interesting to note that for almost all of the best performing channels, the features

associated with gamma activity had a substantial impact. However, this result should

be interpreted cautiously, since there are no studies available that report on the

gamma ERS of imagery data that would be required for a practical BCI. On the

other hand, it can be expected that gamma oscillations may also be present during

motor imagery because of the great similarity in cortical activation patterns between

real executed and imagined movements.



14.11 WHICH INFORMATION TRANSFER RATE

IS POSSIBLE WITH MOTOR IMAGERY?

The practical usability of a BCI system to control, for example, a spelling device

or a virtual keyboard, would require a high system performance which can be

measured by the classification accuracy or the information transfer rate (ITR) in bits

per minute. The latter includes the accuracy of classification, the number of possible

targets (classes), and the speed of selection.56 In general, the accuracy declines when

the class number is increased.

In a recent study, a new experimental paradigm was investigated to determine

the optimal decision speed (trial length) individually for a subject using the Graz

BCI.102 A simple game-like paradigm was implemented, in which the user had to

move a falling ball into the correct goal (“basket”) marked on the screen. The

horizontal position of the ball was controlled via the BCI output signal and the

falling speed could be adjusted by the investigator. Four male volunteers (paraplegic

patients) participated in this study. None of them had any prior experience with BCI.

Two bipolar EEG channels were recorded from electrode positions close to C3 and

C4. Two different types of motor imagery (either right versus left hand motor imagery

or hand versus foot motor imagery) were used, and band power within the alpha

band (10–12 Hz) and the beta band (16–24 Hz) were classified. After several training

runs without feedback, the best imagery strategy was chosen and a linear classifier

was set up. Feedback was given to the participants in the form of a falling red ball.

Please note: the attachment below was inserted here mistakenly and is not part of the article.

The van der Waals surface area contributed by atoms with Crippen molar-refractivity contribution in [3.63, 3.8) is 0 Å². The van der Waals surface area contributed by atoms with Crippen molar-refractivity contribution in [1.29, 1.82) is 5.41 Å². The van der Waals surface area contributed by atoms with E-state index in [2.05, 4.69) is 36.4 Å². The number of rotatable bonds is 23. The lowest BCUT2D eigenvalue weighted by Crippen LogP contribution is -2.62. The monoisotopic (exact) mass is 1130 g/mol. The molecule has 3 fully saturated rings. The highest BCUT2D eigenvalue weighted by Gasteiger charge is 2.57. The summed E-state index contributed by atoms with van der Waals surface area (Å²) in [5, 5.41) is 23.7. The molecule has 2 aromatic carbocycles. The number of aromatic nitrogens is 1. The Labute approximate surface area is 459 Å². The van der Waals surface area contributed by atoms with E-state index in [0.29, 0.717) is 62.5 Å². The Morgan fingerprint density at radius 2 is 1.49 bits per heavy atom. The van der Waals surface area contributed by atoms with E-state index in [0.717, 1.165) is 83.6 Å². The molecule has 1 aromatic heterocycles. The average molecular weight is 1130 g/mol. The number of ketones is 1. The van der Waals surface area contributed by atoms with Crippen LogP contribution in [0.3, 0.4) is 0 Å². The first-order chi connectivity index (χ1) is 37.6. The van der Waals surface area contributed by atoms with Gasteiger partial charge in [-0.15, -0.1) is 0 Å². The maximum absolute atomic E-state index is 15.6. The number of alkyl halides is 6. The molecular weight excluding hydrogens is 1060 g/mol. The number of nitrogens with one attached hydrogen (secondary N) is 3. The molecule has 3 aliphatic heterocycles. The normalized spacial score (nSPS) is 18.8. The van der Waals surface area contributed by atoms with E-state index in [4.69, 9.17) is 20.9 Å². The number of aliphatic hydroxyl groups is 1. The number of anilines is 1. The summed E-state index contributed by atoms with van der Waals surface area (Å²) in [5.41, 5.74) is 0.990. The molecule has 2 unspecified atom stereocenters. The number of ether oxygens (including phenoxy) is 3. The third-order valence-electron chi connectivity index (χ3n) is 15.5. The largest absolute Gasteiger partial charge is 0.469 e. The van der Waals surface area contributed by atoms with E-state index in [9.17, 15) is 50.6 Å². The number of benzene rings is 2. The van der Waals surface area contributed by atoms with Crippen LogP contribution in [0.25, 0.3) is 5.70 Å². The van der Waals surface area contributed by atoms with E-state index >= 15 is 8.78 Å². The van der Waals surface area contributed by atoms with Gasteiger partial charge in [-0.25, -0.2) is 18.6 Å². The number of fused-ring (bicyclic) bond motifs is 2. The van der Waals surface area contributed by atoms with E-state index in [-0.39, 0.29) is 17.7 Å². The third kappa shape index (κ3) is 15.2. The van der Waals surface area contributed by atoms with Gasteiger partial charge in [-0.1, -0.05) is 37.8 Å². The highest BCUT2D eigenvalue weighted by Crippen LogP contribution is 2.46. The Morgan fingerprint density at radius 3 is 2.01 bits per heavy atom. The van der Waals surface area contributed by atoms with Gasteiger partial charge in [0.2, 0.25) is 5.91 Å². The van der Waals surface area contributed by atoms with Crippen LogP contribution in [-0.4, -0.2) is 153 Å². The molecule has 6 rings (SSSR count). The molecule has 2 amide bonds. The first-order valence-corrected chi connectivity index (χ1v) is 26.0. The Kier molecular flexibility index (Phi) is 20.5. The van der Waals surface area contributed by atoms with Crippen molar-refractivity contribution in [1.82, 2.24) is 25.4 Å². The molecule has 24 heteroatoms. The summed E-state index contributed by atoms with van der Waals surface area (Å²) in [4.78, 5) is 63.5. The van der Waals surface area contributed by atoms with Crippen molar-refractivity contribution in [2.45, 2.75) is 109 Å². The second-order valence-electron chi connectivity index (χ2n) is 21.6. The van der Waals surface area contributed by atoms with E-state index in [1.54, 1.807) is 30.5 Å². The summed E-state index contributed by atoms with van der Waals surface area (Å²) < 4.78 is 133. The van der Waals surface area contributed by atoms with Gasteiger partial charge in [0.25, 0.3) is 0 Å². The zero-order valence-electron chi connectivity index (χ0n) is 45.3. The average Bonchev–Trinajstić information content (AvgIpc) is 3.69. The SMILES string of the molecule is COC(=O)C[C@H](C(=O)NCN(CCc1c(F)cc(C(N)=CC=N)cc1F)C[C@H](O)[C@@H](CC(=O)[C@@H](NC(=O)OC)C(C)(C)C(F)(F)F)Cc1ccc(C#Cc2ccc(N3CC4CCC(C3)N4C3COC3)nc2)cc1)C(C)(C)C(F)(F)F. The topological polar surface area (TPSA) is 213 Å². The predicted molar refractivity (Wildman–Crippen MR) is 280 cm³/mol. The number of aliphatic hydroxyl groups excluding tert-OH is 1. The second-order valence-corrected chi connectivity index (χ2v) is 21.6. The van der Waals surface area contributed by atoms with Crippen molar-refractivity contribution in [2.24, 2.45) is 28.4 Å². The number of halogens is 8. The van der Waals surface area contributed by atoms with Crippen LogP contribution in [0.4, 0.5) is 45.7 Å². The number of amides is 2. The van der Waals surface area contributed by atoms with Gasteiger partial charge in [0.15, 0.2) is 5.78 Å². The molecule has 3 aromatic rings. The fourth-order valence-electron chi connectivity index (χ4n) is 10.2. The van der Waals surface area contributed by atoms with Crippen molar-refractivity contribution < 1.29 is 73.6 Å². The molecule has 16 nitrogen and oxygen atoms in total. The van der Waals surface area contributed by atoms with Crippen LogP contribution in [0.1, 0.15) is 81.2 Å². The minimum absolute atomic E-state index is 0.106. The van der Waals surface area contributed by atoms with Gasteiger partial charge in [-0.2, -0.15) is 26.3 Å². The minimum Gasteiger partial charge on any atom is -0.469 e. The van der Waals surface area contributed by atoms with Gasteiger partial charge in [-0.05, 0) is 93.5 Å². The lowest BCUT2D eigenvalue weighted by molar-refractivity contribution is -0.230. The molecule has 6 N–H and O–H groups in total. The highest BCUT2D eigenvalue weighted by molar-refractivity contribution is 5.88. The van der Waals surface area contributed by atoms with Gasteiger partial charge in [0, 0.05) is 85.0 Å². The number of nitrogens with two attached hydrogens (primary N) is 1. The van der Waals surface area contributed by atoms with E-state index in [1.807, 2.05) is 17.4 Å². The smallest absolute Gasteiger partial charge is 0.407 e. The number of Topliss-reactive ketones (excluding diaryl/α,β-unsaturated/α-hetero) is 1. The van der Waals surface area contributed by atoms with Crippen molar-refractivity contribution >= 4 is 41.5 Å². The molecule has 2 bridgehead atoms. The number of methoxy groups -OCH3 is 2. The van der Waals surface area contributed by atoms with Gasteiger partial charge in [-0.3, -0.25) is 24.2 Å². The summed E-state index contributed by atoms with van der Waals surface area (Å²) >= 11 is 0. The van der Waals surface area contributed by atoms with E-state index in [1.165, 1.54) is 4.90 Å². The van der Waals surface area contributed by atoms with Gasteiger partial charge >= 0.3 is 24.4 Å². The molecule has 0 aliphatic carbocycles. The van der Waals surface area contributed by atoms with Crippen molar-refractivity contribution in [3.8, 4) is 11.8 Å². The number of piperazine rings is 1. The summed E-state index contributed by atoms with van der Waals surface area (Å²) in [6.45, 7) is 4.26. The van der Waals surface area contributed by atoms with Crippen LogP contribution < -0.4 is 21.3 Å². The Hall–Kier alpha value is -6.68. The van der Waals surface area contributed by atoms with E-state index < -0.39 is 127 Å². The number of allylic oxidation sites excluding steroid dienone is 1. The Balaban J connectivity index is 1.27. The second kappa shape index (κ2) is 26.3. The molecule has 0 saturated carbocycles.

After a pause with a fixed length of 1 sec, the little red ball appeared at the top of

the screen and began to fall downward with a constant speed. This speed (i.e., the

time the ball took to cross the screen) was varied by the investigator across runs

between 5 and 1.5 sec. The patient’s task was to hit the highlighted basket (which

changed sides randomly from trial to trial) as often as possible. Speed was increased

run by run until the patient judged it as being too fast. The study attempted to find

the optimal speed for a maximum information transfer rate. After each run patients

were asked to rate their performance and to suggest whether the system operates

too slowly or too fast. The highest information transfer rate of 17 bits per minute

was reached with a trial length of 2.5 sec.

Theoretically, when the accuracy is 100% in a 2-class paradigm with motor

imagery, an information transfer rate of 30 bits per minute is possible when the trial

length is 2 sec (see also Section 14.5.1). A trial length shorter than 2 sec is problematical

when oscillatory activity is used to control a BCI because desynchronization and

synchronization processes of populations of neurons need time to develop. This time

is in the order of seconds when alpha or mu rhythm is used for control.21



Copyright © 2005 CRC Press LLC



14.12 FUTURE DIRECTIONS

When the EEG is used as an input signal for a BCI system, multiple-channel

recordings and special methods of preprocessing, such as, for example, independent

component analysis (ICA), are recommended. Mu and central beta rhythms are

especially suitable for ICA because both are spatially stable and can therefore be

separated easily from other sources.101,103 Also, measures such as phase coupling